These scans show a 62-year-old man with non-Hodgkin lymphoma. The picture on the left was taken in in December 2015, the one on the right three months after treatment with an experimental gene therapy at the Anderson Cancer Centre in Houston / ASBMT/Kite Pharma via AP

Experts say results are promising but caution further research is needed to establish if the cancer will return; the side-effects may also include a small risk of death

A private drug company has developed an experimental cancer drug that has produced apparently “extraordinary” results, with a third of very ill lymphoma patients showing no signs of the disease after a single treatment.

However the company, Kite Pharma, cautioned that its version of CAT-T cell therapy may have also killed two of the 101 people in the study.

The patients had non-Hodgkin lymphoma and all other treatments had failed. Normally they could expect to live for about six months. 

Nearly nine months later, more than a third showed no sign of the disease and more than half were still alive.

The treatment uses gene therapy to prompt the patient’s blood cells to attack cancer. In total 82 per cent of patients saw their tumours shrink by half or more at some point in the study.

One patient, Dimas Padilla, 43, of Orlando, credited the treatment with saving his life. 

He had been told his cancer was getting worse and his treatment was failing. “I was thinking how am I going to tell this to my mother, my wife, my children,” he said. 

But in August, he had CAR-T therapy and subsequently saw his tumours “shrink like ice cubes”. He is now in complete remission.

“They were able to save my life,” Mr Padilla said.

And independent expert, Dr Roy Herbst, cancer medicines chief at the Yale Cancer Centre, was taken aback by the treatment’s success.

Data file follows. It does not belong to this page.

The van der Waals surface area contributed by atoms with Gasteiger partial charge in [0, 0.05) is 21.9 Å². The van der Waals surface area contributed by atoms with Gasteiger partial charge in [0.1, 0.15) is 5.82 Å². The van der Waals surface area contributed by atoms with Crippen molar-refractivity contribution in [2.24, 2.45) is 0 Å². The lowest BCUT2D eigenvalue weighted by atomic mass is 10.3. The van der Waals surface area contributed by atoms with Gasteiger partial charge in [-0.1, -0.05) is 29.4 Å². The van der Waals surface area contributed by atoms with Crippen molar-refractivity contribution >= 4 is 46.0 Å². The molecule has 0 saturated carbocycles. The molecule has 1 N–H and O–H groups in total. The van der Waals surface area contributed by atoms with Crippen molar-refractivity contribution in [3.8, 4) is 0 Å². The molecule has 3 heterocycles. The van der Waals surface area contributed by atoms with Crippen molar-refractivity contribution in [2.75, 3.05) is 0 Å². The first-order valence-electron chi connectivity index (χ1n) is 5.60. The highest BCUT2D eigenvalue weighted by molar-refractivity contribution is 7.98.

“This seems extraordinary … extremely encouraging,” he said.

However Dr Herbst said further studies were needed to see if the benefit of the treatment was lasting or if the patients’ cancer returned.

“This certainly is something I would want to have available [to patients],” he said.

Martin Ledwick, Cancer Research UK’s head cancer information nurse, also expressed caution.

“These results are promising and suggest that one day CAR-T cells could become a treatment option for some patients with certain types of lymphoma,” he said.

“But, we need to know more about the side effects of the treatment and long-term benefits.”  

Dr Fred Locke, a blood cancer expert at Moffitt Cancer Centre in Tampa, Florida, who co-led the study and was a paid adviser to Kite, stressed the patients in the study had had few other choices left.

“The numbers are fantastic,” he said. “These are heavily treated patients who have no other options.”

The drug was developed at the US National Cancer Institute and then licensed to Kite. 

The results were released by the company and have not been published or reviewed by other experts. Full results will be presented at the American Association for Cancer Research conference in April.

The company plans to seek approval from the US Food and Drug Administration by the end of March and in Europe later this year.

Experts have warned that the UK may have to wait for such new treatments after Brexit as companies will seek regulatory approval in the largest markets first.

The Associated Press contributed to this report

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